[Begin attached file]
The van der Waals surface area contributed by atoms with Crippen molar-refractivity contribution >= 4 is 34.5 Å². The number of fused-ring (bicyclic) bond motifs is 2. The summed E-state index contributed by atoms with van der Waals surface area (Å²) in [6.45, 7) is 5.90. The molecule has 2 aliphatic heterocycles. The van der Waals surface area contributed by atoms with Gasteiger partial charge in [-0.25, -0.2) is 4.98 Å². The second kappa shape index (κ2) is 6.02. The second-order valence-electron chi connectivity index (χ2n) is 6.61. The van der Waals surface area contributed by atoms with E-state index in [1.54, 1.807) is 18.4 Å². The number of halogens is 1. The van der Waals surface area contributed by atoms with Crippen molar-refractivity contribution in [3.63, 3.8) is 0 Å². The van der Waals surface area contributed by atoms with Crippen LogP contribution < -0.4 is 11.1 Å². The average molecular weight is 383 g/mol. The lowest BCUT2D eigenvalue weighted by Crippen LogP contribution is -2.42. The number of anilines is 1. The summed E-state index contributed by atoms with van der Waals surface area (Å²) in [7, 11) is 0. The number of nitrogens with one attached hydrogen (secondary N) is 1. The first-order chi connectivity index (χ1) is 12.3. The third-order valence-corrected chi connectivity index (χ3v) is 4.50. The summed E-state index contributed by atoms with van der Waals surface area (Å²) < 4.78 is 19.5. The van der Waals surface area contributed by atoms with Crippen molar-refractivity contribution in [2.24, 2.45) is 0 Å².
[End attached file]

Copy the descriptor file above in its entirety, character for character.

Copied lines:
The van der Waals surface area contributed by atoms with Crippen molar-refractivity contribution >= 4 is 34.5 Å². The number of fused-ring (bicyclic) bond motifs is 2. The summed E-state index contributed by atoms with van der Waals surface area (Å²) in [6.45, 7) is 5.90. The molecule has 2 aliphatic heterocycles. The van der Waals surface area contributed by atoms with Gasteiger partial charge in [-0.25, -0.2) is 4.98 Å². The second kappa shape index (κ2) is 6.02. The second-order valence-electron chi connectivity index (χ2n) is 6.61. The van der Waals surface area contributed by atoms with E-state index in [1.54, 1.807) is 18.4 Å². The number of halogens is 1. The van der Waals surface area contributed by atoms with Crippen molar-refractivity contribution in [3.63, 3.8) is 0 Å². The van der Waals surface area contributed by atoms with Crippen LogP contribution < -0.4 is 11.1 Å². The average molecular weight is 383 g/mol. The lowest BCUT2D eigenvalue weighted by Crippen LogP contribution is -2.42. The number of anilines is 1. The summed E-state index contributed by atoms with van der Waals surface area (Å²) in [7, 11) is 0. The number of nitrogens with one attached hydrogen (secondary N) is 1. The first-order chi connectivity index (χ1) is 12.3. The third-order valence-corrected chi connectivity index (χ3v) is 4.50. The summed E-state index contributed by atoms with van der Waals surface area (Å²) < 4.78 is 19.5. The van der Waals surface area contributed by atoms with Crippen molar-refractivity contribution in [2.24, 2.45) is 0 Å².